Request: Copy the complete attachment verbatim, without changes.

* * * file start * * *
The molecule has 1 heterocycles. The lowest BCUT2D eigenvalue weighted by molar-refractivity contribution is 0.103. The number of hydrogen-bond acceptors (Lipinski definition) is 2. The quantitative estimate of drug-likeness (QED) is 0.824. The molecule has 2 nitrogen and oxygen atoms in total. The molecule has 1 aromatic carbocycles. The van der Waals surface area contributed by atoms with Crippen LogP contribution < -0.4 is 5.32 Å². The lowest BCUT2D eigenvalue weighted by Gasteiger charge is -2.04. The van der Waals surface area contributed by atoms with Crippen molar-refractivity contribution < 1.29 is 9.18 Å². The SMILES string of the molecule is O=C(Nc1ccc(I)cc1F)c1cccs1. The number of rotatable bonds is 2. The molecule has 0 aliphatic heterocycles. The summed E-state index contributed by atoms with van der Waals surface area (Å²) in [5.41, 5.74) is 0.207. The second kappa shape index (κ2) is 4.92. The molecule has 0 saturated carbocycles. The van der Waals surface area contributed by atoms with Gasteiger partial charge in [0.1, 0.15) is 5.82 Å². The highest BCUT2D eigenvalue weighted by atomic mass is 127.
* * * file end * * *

The molecule has 1 heterocycles. The lowest BCUT2D eigenvalue weighted by molar-refractivity contribution is 0.103. The number of hydrogen-bond acceptors (Lipinski definition) is 2. The quantitative estimate of drug-likeness (QED) is 0.824. The molecule has 2 nitrogen and oxygen atoms in total. The molecule has 1 aromatic carbocycles. The van der Waals surface area contributed by atoms with Crippen LogP contribution < -0.4 is 5.32 Å². The lowest BCUT2D eigenvalue weighted by Gasteiger charge is -2.04. The van der Waals surface area contributed by atoms with Crippen molar-refractivity contribution < 1.29 is 9.18 Å². The SMILES string of the molecule is O=C(Nc1ccc(I)cc1F)c1cccs1. The number of rotatable bonds is 2. The molecule has 0 aliphatic heterocycles. The summed E-state index contributed by atoms with van der Waals surface area (Å²) in [5.41, 5.74) is 0.207. The second kappa shape index (κ2) is 4.92. The molecule has 0 saturated carbocycles. The van der Waals surface area contributed by atoms with Gasteiger partial charge in [0.1, 0.15) is 5.82 Å². The highest BCUT2D eigenvalue weighted by atomic mass is 127.